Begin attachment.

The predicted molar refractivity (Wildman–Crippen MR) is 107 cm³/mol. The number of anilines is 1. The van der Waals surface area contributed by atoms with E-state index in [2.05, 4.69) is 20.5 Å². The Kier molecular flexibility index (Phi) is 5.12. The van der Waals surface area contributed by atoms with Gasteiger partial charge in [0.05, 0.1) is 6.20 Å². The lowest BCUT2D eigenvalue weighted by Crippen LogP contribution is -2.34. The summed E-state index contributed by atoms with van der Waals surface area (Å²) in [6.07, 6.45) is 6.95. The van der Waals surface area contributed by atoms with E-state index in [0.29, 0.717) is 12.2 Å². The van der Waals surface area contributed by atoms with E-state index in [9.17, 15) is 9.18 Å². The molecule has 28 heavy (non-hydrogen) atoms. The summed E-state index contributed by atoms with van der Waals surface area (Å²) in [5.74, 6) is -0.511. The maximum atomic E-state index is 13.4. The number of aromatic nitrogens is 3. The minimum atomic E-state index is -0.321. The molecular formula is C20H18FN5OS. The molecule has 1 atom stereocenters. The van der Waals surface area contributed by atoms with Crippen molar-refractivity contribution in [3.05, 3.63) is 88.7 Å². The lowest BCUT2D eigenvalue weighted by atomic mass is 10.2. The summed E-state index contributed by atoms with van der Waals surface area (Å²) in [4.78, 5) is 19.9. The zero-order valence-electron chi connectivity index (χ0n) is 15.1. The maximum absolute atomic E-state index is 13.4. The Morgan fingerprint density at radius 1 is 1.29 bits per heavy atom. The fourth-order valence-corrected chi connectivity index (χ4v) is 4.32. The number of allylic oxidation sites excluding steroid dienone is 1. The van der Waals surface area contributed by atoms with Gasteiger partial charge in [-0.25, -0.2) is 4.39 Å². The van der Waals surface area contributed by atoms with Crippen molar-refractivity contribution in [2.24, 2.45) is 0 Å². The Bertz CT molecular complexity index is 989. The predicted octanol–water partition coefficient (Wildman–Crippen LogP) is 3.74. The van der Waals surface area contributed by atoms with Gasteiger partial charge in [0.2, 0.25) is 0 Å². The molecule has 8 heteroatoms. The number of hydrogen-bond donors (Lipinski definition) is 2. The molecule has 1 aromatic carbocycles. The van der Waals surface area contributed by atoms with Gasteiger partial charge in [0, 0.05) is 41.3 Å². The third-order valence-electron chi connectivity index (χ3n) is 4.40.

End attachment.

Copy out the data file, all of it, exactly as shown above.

The predicted molar refractivity (Wildman–Crippen MR) is 107 cm³/mol. The number of anilines is 1. The van der Waals surface area contributed by atoms with E-state index in [2.05, 4.69) is 20.5 Å². The Kier molecular flexibility index (Phi) is 5.12. The van der Waals surface area contributed by atoms with Gasteiger partial charge in [0.05, 0.1) is 6.20 Å². The lowest BCUT2D eigenvalue weighted by Crippen LogP contribution is -2.34. The summed E-state index contributed by atoms with van der Waals surface area (Å²) in [6.07, 6.45) is 6.95. The van der Waals surface area contributed by atoms with E-state index in [0.29, 0.717) is 12.2 Å². The van der Waals surface area contributed by atoms with E-state index in [9.17, 15) is 9.18 Å². The molecule has 28 heavy (non-hydrogen) atoms. The summed E-state index contributed by atoms with van der Waals surface area (Å²) in [5.74, 6) is -0.511. The maximum atomic E-state index is 13.4. The number of aromatic nitrogens is 3. The minimum atomic E-state index is -0.321. The molecular formula is C20H18FN5OS. The molecule has 1 atom stereocenters. The van der Waals surface area contributed by atoms with Crippen molar-refractivity contribution in [3.05, 3.63) is 88.7 Å². The lowest BCUT2D eigenvalue weighted by atomic mass is 10.2. The summed E-state index contributed by atoms with van der Waals surface area (Å²) in [4.78, 5) is 19.9. The zero-order valence-electron chi connectivity index (χ0n) is 15.1. The maximum absolute atomic E-state index is 13.4. The Morgan fingerprint density at radius 1 is 1.29 bits per heavy atom. The fourth-order valence-corrected chi connectivity index (χ4v) is 4.32. The number of allylic oxidation sites excluding steroid dienone is 1. The van der Waals surface area contributed by atoms with Gasteiger partial charge in [-0.25, -0.2) is 4.39 Å². The van der Waals surface area contributed by atoms with Crippen molar-refractivity contribution in [2.24, 2.45) is 0 Å². The Bertz CT molecular complexity index is 989. The predicted octanol–water partition coefficient (Wildman–Crippen LogP) is 3.74. The van der Waals surface area contributed by atoms with Gasteiger partial charge in [0.2, 0.25) is 0 Å². The molecule has 8 heteroatoms. The number of hydrogen-bond donors (Lipinski definition) is 2. The molecule has 1 aromatic carbocycles. The van der Waals surface area contributed by atoms with Gasteiger partial charge in [0, 0.05) is 41.3 Å². The third-order valence-electron chi connectivity index (χ3n) is 4.40.